‘A lot has been misplaced’

Published: 02/12/2021 3:06 p.m.

So much has been lost, some has to be, some we lose through a lack of care or diligence.

Last month I lost a beloved aunt, Allie Morris. She was the last of this generation in my family, our great matriarch: all of our parents, uncles and aunts have passed away; My siblings and cousins ​​are now the older generation of our family. Maybe I never understood before that that day would come one day.

Aunt Allie grew up on my grandparents’ farm near Middle Sound in Wilmington, North Carolina. Most of her siblings moved away or from the country. She and my Uncle William stayed on the inland waterway for crabs and oysters for years. The sight of them returning home in a flat-bottomed boat loaded with crab pots, their faces burned in the sun and the wind of hair wiped away, is forever burned into my head.

But it’s not a child’s memory. My mother and father had met in the Air Force in England (she was an officer’s nurse, he a soldier, they needed special permission to get married). But the marriage did not survive their return to Wilmington. At the age of 4 my mother fled back to Massachusetts – and that was back when the Mason-Dixon line was more of an international border than the geographic weird it is today.

I only visited once in the next few decades. One summer when I was eight, like an old-fashioned ma cover – picking peanuts, peeling corn, the picture of my grandmother Sally doing to me, a source of patience and love like I had never known before. That summer took on mythical tones over the years and decades – like a reminder of a cool, damp place while living in a desert. The hotter and drier the land, the cooler and foggy the memory.

But then decades of silence as I grew up. There have been some returns. The death of our grandparents, then our father. But the thread got lost until my own child was born, and then my wish that he grow up knowing a place and a people that I didn’t have. So we’ve come back every summer for the past decade.

One of our first visits to him we went to see Aunt Allie, who is now retired and has moved to another farm. I hadn’t seen her in years and the way she looked shocked me! She was exactly the image of the mythical grandmother that I had in my head. Time shook – was I a child again, had I made it back into the arms of the fairytale grandmother?

We never went back to Wilmington without visiting Aunt Allie, often with several of her children and grandchildren splashing in the pool. scream while Aunt Allie coolly killed a 10 foot corn snake hanging from its gutters; My cousins ​​bring their pistols so we can shoot and I, their Yankee cousin, are assigned the “girl’s gun”. And always a long lunch with crickets around their table, with a lively chatter that was as full of sass as the grill was sauce.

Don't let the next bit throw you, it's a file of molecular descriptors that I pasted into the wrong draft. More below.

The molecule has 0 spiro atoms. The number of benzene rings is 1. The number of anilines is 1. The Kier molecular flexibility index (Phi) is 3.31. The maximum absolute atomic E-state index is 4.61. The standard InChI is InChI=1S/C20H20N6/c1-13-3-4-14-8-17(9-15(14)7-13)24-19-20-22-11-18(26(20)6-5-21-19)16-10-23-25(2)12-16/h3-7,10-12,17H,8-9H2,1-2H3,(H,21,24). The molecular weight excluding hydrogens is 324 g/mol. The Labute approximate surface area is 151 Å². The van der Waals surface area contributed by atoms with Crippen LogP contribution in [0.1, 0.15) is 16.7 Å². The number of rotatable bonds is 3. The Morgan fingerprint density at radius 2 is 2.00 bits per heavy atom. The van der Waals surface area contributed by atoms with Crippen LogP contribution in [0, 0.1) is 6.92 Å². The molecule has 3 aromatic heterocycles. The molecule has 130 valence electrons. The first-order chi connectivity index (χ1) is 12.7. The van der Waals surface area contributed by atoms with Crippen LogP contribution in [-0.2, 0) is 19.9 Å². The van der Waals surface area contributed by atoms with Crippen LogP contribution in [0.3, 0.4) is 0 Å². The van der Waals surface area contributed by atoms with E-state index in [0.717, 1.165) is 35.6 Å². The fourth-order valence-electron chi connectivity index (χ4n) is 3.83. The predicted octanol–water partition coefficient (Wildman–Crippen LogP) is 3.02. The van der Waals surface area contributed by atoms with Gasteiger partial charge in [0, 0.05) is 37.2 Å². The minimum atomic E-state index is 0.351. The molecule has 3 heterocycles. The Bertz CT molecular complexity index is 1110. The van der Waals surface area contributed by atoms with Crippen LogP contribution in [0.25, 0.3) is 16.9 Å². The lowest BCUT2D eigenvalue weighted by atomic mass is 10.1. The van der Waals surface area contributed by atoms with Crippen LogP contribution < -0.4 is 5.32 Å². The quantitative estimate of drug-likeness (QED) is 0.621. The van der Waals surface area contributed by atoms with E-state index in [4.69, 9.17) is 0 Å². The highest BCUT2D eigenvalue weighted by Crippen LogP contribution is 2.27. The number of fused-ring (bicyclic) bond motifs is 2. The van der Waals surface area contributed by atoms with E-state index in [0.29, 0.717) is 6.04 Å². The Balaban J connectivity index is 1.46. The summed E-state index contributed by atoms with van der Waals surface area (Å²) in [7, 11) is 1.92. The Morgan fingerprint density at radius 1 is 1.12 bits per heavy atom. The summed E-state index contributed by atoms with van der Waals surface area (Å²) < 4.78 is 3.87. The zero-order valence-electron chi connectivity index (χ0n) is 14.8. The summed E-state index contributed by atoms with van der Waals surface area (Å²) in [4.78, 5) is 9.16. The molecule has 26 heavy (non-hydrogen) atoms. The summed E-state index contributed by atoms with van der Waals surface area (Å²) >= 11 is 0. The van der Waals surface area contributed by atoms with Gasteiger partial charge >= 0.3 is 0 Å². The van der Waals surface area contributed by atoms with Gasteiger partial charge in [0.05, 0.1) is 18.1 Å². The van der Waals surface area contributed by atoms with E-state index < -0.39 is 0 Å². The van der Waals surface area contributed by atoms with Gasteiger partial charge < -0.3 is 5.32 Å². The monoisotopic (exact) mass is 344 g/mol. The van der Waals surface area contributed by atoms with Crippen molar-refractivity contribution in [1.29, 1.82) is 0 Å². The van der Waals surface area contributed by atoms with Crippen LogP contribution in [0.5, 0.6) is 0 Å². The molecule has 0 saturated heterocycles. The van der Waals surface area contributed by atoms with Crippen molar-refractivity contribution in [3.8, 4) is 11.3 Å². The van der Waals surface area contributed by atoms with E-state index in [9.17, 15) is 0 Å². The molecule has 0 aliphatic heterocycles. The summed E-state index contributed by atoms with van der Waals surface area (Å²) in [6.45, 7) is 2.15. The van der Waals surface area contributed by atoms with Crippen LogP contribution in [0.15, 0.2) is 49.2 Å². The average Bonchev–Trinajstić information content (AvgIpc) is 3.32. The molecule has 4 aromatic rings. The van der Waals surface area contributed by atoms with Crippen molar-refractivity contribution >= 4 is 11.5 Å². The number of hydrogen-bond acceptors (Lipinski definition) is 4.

And in those times I invented a life with these people who grew up at this table – the shady trees and the fresh water of an oasis that I was looking for a long time ago but never found. About the last time I saw her we talked about the old days. How my father, in order to get out of years of unpaid alimony and child support, agreed to give up custody of his four oldest children so that the stepfather could legally adopt us.

When I told her our stepfather had never done it, we just told our teachers to drop Gurganus and replace them with Gannon.

“But he promised …”

“But he never did.”

I saw a hint of anger on her face. And realized that she was revisiting the kind of adult arguments that children don’t know until decades later. I felt the hole that our leaving had caused a long time ago. And for a moment childhood went through my head.

But we cannot live on illusions or regrets. On my last visit to Wilmington, I had a long, somewhat drunk conversation with my brother, half-brother from our father’s second marriage. I told him how important this summer had been so long ago, how great my grandmother had appeared in my memory as this unique source of love and patience.

He pursed his lips, shook his head, and told me the story of the little boy whose grandmother rejected him. His actual memories are a shocking balance to the myth I had created. A grandchild deprived of love because he went north; another deprived of love because he stayed.

It was Aunt Allie who was the true oasis of unconditional love, patience, and care for those who worked in the desert. Her home was the safe haven, the always open door, the always ready hugs, the always flowing love.

It wasn’t a reinvented childhood that I needed and that I haven’t visited in recent years – it was exactly what was there every day: family. This is her living legacy to me – not a lost childhood lost that does not fix the past, but the teaching of being present here and now with an open heart and an open door.

So much was lost in her death. But what she left behind, love, pure love, will cool the fiery forehead and quench the deep thirst for years to come.

Thank you, Aunt Allie, you are still so much loved, so alive in us. Rest in peace.

Joe Gannon, writer and teacher, lives in Easthampton.

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